While most music educators plan for one or two big annual performances, Brandon Felder, the music director of SHABACH! Christian Academy in Landover, Maryland, tries something different.
“I’ve always been of the mindset that we should not work for just one culminating activity but rather a continuum of different experiences,” he says.
Felder achieves this continuum of experiences through what he calls “intentional music programming.”
“I cannot emphasize enough the importance of students performing in public, so I regularly organize small classes for my students to play through their pieces to gain confidence in front of an audience,” Felder says. “I also try to arrange informal performances for them to gain further experience before their formal concerts.”
By performing often, not only do students develop their musicianship, but they also develop life skills like teamwork and the ability to manage projects, time and stress. “The wider experiential base allows for the brain to understand complex information and meaning,” Felder says. “Performance experience provides more anchors for the brain to process and function … and it helps students develop into responsible citizens with a sense of purpose, accomplishment and a deep appreciation for the arts. This is the most satisfying achievement for me as a teacher.”
For Felder, music education should be more about the journey than the destination. That means creating what he calls “many mini-opportunities” for students to practice and perform outside of the classroom. He says it’s important for students to perform for different crowds and to “allow their music to be heard more than just once.”
According to Felder, the journey his students go on should not stop in the classroom. So, he sets up experiences and opportunities for his students to interact with and perform for members of the community. He starts within a 3- to 5-mile radius from SHABACH. That way, students don’t have to travel far, and spectators are members of their local community.
To find new opportunities, Felder first goes to places that fit into what he calls the HEAR Perspectives: Humanitarian, Educational, Artistic and Religious institutions. One week, Felder might take his students to a bookstore and have them perform a recital or go to a local college and take a tour of the music department. Another week, they might play for patients at a nursing home, sing for people at a soup kitchen or perform for a church fashion show.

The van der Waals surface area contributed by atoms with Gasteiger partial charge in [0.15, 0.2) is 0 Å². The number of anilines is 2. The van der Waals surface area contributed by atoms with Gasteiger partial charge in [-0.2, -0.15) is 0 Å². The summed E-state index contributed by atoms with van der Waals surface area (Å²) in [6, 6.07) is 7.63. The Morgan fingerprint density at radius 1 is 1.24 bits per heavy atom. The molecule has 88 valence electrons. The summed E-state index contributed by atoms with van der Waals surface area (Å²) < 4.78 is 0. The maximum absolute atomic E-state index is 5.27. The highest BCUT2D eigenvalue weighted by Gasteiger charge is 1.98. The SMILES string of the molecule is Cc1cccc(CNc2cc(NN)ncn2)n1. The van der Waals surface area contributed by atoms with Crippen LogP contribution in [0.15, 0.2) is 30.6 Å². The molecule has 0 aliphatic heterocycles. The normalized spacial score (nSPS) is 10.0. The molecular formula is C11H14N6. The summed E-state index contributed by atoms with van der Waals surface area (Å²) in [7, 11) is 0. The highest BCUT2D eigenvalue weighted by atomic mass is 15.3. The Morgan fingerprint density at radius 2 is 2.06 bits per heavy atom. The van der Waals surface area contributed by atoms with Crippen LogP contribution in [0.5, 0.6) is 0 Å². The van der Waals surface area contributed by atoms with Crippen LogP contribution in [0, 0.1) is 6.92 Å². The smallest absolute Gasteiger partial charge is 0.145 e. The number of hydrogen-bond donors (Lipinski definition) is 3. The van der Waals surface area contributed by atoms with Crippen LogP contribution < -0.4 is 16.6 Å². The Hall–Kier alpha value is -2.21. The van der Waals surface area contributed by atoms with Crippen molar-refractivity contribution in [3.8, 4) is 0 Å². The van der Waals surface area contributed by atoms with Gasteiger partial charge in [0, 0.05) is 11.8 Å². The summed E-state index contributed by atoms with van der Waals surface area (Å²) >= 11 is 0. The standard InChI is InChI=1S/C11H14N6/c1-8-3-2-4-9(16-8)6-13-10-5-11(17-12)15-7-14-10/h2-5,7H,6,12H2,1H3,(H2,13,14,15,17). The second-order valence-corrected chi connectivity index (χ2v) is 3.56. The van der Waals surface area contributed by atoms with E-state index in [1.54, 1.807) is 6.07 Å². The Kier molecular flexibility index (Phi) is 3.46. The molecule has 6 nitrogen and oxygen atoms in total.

Intentional music programming is not a new idea for Felder. “It’s a full circle thing for me,” he says.
During his high school years, he experienced a more traditional approach to music programming. However, Felder was also afforded wonderful on-the-fly opportunities, like a last-minute phone call to back up country superstar Shania Twain when he was a freshman in high school. “We’ve all felt those goosebump moments, so the more often that students have those opportunities, the more chances they have for their skills to transfer from the four walls of the traditional classroom mindset and beyond the traditional music class curriculum,” he says.
Felder says that he now tries to offer those big showstopping moments for his students, as well as more local, community-based opportunities. So, whether he is recruiting artists on Cameo to make virtual appearances at SHABACH recitals or working with a local piano store to host a recital where his students could play on top-of-the-line instruments, Felder says he tries to stay flexible and think outside the box.
Mini-opportunities serve multiple purposes, Felder explains. First, they allow his students to give back to their communities. They also introduce his students’ art and music to members of the community who may not otherwise be exposed to it. Felder says that at their spring shows, he’ll often see people who first experienced the SHABACH music program during one of their mini-opportunities.
Felder wants these mini-opportunities to provide both students and spectators with “two shots and a booster: Two shots of curiosity and empathy and a booster of optimism in every musical presentation.” He says that whatever they decide to do musically, those three elements must to be accounted for because “music has the power to transform mind and spirit, in addition to allowing souls to communicate.”
Felder also looks for ways to emphasize what he calls his five Cs of intentional music programming: Creativity, Collaboration, Community, Connection and Citizenship. In any opportunity that he finds, Felder asks himself if those fundamentals are met. “I’m always looking for opportunities that allow students to experience the five Cs,” he says.